Following a number of anti-COVID-vaccine protests over the past month, the BC government announced Monday that they will be introducing legislation to prevent such mobs from disrupting hospitals and schools.

While many British Columbians critical of the province's vaccine and mask mandates have voiced their concerns respectfully, others have gone to more extreme measures to get the point across. In September, a large group of protestors made their way up to Vancouver General Hospital, gathering right outside the building. While the protest did not result in any medical disruptions, many feared it could spur a dangerous trend.

At another protest, this time in Salmon Arm, people allegedly made their way into local schools. According to CTV News, the buildings had to be placed under "hold and secure" measures for the rest of the day.

"I think all British Columbians are perplexed," said Premier John Horgan, "that people who have a different point of view–a minority view–would choose to disrupt children in education settings or patients in health-care settings to get their point across."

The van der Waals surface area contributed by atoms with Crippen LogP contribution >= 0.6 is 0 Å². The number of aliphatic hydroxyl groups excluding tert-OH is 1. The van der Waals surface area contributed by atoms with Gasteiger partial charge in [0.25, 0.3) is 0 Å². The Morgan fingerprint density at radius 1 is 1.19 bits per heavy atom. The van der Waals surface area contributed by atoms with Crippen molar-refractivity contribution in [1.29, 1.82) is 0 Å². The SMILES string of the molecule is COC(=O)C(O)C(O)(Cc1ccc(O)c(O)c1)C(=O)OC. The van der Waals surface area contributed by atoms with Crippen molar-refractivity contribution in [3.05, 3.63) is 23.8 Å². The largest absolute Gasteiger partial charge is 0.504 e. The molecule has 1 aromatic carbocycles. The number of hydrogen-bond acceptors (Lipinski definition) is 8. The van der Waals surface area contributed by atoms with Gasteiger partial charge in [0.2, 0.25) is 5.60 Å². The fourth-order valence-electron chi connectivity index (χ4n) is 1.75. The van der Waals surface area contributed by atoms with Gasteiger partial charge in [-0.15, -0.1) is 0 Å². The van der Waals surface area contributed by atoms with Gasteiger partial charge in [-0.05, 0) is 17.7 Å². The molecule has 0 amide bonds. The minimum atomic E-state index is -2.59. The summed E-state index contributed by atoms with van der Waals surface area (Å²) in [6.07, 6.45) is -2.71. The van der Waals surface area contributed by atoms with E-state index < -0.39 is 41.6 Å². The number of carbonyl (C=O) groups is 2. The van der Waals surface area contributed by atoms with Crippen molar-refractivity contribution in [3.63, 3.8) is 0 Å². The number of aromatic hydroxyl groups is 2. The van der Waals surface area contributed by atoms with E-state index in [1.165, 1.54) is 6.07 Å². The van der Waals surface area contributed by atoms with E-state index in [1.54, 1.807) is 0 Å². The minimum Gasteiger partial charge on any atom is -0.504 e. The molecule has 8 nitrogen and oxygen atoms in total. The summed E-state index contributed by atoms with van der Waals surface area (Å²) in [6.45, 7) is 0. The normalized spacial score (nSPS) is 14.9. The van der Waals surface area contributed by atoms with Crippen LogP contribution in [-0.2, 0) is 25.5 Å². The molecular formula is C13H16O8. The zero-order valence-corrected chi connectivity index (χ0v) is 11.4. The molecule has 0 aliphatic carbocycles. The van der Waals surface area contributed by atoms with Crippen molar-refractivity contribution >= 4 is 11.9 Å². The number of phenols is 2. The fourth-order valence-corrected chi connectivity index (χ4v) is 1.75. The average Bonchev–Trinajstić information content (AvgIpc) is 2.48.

Public Safety Minister Mike Farnworth announced Monday that measures to protect hospitals and schools would be introduced via legislation sometime during the BC legislature's session, which ends in November.

Over in Ontario, the provincial NDP and Liberals have expressed interest in similar legislation. As Global News reports, NDP Leader Andrea Horwath made clear that she thinks healthcare workers should not fear "walking into a gauntlet of hate and vitriol" as they go to work.

Liberal Leader Steven del Duca has said he supports the idea of "safety zones," and will help the NDP pressure Premier Ford's conservatives to adopt such measures.